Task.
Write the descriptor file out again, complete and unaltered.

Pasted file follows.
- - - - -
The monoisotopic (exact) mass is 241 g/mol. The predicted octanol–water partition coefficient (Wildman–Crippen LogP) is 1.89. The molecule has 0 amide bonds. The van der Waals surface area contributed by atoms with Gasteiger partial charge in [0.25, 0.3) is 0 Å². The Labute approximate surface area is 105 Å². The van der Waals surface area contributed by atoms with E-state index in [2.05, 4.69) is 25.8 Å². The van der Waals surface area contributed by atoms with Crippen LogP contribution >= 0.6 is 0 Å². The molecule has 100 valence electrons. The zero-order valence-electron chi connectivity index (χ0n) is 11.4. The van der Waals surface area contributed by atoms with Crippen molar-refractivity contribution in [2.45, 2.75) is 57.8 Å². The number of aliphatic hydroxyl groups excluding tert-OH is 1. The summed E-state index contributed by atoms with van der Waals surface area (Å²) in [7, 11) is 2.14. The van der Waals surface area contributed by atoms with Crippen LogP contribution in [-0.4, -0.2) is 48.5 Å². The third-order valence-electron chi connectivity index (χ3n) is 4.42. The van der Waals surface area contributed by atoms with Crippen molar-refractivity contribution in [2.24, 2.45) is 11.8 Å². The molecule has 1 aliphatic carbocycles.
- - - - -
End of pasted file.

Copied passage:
The monoisotopic (exact) mass is 241 g/mol. The predicted octanol–water partition coefficient (Wildman–Crippen LogP) is 1.89. The molecule has 0 amide bonds. The van der Waals surface area contributed by atoms with Gasteiger partial charge in [0.25, 0.3) is 0 Å². The Labute approximate surface area is 105 Å². The van der Waals surface area contributed by atoms with E-state index in [2.05, 4.69) is 25.8 Å². The van der Waals surface area contributed by atoms with Crippen LogP contribution >= 0.6 is 0 Å². The molecule has 100 valence electrons. The zero-order valence-electron chi connectivity index (χ0n) is 11.4. The van der Waals surface area contributed by atoms with Crippen molar-refractivity contribution in [2.45, 2.75) is 57.8 Å². The number of aliphatic hydroxyl groups excluding tert-OH is 1. The summed E-state index contributed by atoms with van der Waals surface area (Å²) in [7, 11) is 2.14. The van der Waals surface area contributed by atoms with Crippen LogP contribution in [-0.4, -0.2) is 48.5 Å². The third-order valence-electron chi connectivity index (χ3n) is 4.42. The van der Waals surface area contributed by atoms with Crippen molar-refractivity contribution in [2.24, 2.45) is 11.8 Å². The molecule has 1 aliphatic carbocycles.